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ISBN10: 1259923053 | ISBN13: 9781259923050
By Gregg Dieckmann and John Sibert
© 2018

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* The estimated amount of time this product will be on the market is based on a number of factors, including faculty input to instructional design and the prior revision cycle and updates to academic research-which typically results in a revision cycle ranging from every two to four years for this product. Pricing subject to change at any time.

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This laboratory manual presents a curriculum that is organized around an atoms first approach to general chemistry. Our motivation for writing this manual is to (1) tap into the natural curiosity present in all of us and provide engaging experiments that students will find interesting, (2) emphasize topics that students find particularly challenging in the general chemistry lecture course, and (3) create a laboratory environment that encourages students, on occasion, to “solve puzzles” and not just “follow recipes.” All too often, students view general chemistry lab as a boring exercise in which an exact set of instructions is followed, leading to an answer that, in many cases, results in a good grade regardless of how much learning has taken place. To these students, the successful lab is the one that takes the least amount of time! Unfortunately, a huge opportunity to get students truly turned on to science is missed. To us, the laboratory represents high-stakes ground for engagement and relatively low stakes for grading, as the laboratory is typically a single-credit course or minor component to the lecture grade. Thus, while the rigor of the experiments in this manual can be tuned to meet the needs of the instructor, our hope is that students will be encouraged to “play” (safely) with chemical concepts and laboratory techniques, with grades simply being a natural consequence of their laboratory actions. To facilitate such a mindset, this manual has been written to provide instructors with a weekly tool that can attract and keep student interest, while providing important connections to the material covered in an atoms first lecture course. Our philosophy: student curiosity leads to engagement, which leads to discovery, which leads to learning.
The manual is for a freshman-level general chemistry laboratory course, and serves as an ideal supplement for any atoms first general chemistry textbook (such as Chemistry: Atoms First by Julia Burdge and Jason Overby). It is designed for students at all levels, from those seeing chemistry for the first time to chemistry majors.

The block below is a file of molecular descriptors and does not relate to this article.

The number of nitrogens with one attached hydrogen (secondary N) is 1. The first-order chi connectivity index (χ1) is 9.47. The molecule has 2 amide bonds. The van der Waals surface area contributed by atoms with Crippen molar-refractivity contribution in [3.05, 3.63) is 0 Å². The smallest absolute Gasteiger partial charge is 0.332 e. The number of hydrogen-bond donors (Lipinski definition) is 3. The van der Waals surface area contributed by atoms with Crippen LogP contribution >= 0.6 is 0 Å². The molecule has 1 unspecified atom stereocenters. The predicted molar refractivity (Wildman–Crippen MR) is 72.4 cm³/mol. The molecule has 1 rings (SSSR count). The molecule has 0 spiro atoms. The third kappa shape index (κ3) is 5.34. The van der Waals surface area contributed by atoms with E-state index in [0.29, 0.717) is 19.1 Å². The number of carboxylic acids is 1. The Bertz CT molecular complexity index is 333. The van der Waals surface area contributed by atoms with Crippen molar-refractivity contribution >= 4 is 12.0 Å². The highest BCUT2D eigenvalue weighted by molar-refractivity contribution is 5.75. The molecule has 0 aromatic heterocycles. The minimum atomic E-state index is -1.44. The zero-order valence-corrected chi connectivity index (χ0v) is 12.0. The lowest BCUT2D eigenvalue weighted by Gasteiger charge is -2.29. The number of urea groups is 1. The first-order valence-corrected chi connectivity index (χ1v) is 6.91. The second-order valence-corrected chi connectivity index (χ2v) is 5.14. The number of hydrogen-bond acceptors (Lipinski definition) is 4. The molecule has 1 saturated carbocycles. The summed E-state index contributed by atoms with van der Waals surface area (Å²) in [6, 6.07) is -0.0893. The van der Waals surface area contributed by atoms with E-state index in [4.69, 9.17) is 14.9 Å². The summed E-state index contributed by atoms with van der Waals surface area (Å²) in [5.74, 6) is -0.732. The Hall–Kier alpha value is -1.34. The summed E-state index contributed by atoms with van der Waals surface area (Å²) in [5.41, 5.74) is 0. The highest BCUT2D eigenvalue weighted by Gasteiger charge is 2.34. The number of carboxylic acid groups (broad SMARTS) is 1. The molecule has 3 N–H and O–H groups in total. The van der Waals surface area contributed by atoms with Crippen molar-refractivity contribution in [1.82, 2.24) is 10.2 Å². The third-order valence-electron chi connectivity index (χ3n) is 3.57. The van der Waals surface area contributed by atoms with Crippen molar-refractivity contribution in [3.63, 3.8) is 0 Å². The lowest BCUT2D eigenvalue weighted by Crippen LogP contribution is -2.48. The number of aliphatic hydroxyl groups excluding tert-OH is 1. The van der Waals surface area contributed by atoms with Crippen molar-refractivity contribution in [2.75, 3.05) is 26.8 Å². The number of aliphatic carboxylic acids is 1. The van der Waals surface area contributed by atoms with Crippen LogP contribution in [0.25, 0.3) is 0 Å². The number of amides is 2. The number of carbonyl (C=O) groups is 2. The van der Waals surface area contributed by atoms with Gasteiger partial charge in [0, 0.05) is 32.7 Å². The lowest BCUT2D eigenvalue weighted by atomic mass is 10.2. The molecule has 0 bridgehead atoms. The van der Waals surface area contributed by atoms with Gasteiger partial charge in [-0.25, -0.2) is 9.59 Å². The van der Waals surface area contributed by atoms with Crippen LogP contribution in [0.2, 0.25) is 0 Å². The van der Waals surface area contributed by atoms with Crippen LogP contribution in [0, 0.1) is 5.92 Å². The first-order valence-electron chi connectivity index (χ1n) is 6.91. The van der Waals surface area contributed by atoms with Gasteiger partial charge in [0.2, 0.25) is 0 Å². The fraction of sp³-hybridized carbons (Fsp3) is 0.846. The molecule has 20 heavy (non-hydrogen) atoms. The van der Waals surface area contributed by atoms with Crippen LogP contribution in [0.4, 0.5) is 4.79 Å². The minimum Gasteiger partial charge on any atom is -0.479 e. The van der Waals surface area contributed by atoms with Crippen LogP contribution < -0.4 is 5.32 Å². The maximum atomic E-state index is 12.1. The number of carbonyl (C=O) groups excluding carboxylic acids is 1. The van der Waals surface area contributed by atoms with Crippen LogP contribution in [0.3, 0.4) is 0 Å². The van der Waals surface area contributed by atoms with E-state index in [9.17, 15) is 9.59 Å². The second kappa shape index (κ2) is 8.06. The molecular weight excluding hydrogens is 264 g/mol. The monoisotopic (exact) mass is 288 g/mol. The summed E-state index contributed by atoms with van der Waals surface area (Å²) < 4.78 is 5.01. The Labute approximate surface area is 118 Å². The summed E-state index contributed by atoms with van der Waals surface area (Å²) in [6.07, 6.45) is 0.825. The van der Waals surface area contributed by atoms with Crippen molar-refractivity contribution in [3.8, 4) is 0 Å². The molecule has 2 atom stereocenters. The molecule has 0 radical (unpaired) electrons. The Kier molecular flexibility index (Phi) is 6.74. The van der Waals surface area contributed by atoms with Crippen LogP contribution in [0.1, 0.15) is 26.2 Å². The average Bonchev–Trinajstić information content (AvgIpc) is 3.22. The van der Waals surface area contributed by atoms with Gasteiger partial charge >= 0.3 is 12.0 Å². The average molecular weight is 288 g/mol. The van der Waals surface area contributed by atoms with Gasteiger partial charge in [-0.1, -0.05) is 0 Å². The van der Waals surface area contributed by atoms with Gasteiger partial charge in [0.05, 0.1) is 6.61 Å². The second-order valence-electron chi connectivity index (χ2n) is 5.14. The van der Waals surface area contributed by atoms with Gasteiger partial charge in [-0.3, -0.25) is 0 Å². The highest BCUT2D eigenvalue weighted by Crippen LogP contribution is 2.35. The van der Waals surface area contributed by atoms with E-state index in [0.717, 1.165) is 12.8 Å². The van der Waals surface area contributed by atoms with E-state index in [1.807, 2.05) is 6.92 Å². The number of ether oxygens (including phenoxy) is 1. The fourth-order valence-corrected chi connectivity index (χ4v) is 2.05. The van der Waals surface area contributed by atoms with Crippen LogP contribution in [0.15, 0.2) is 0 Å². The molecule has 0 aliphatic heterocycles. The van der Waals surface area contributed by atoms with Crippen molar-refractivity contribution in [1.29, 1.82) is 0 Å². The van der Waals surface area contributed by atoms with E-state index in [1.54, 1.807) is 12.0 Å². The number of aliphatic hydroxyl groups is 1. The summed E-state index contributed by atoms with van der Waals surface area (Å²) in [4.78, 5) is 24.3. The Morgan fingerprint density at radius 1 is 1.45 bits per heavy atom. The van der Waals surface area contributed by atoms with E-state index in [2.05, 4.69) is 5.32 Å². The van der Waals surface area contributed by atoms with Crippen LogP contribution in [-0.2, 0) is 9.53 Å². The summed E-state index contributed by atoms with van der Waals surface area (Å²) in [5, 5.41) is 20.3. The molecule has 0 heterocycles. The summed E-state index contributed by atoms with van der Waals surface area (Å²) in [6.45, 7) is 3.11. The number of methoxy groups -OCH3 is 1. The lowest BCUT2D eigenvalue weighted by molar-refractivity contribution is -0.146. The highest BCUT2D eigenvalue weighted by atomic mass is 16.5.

Laboratory 1 Exploration of Matter Through Density Determinations: An Introduction to Basic Laboratory Measurements 1 
Laboratory 2 The Discovery of Chemical Change Through the Chemistry of Copper: An Observational Preview of First-Semester General Chemistry 11 
Laboratory 3 Light and Nanotechnology: How Do We “See” Something Too Small to See? 21 
Laboratory 4 Shedding Light on the Structure of the Atom 33 
Laboratory 5 Periodic Trends: Densities in the Chromium Family of Transition Metals 47 
Laboratory 6 Molecular Geometry and Polarity 59 
Laboratory 7 Percent Composition from Gravimetric Analysis: Calcium Carbonate in Texas Limestone 73 
Laboratory 8 Limiting Reactant Lab 81 
Laboratory 9 Qualitative Analysis: Testing the Solubility Rules 89 
Laboratory 10 Titration I. Determination of an Unknown Diprotic Acid Through Volumetric Analysis 105 
Laboratory 11 The Activity Series: On the Chemistry of Metals 117 
Laboratory 12 Calorimetry I: Identification of an Unknown Metal 125 
Laboratory 13 Calorimetry II: Measurement and Calculation of Enthalpy Change, ΔH 137 
Laboratory 14 Gas Laws: Boyle’s Law and Experimental Determination of the Ideal Gas Constant 151 
Laboratory 15 A Capstone Experience: Toward the Creation of an Automobile Airbag 167 
Laboratory 16 On the Nature of Solutions: Structure, Polarity and Energy 173
Laboratory 17 Colligative Properties: Vapor Pressure Lowering and Molar Mass Determination Through Freezing Point Depression 189 
Laboratory 18 Kinetics—The Hydrolysis of p-Nitrophenyl Acetate 213 
Laboratory 19 Determination of the Equilibrium Constant of Phenolphthalein Dissociation 237 
Laboratory 20 Le Châtelier’s Principle: On the Effect of Concentration and Temperature on Equilibrium 251 
Laboratory 21 An Exploration of Buffer Solutions 263 
Laboratory 22 Titration II. pH Titration Curves 273 
Laboratory 23 Identification of an Unknown Weak Acid/Base 289 
Laboratory 24 Determining the Molar Solubility Product of Copper(II) Tartrate 297 
Laboratory 25 Thermodynamics of Formation of a Borax Solution 309 
Laboratory 26 Galvanic Cells and the Measurement of Cell Potential 321 
Laboratory 27 Color Changes in Ionizing Foot Baths? (Testing Marketing Claims: A Case Study) 335 
Laboratory 28 The Formation and Reactivity of Esters: A Bridge from General to Organic Chemistry 343

About the Author

Gregg Dieckmann

John Sibert

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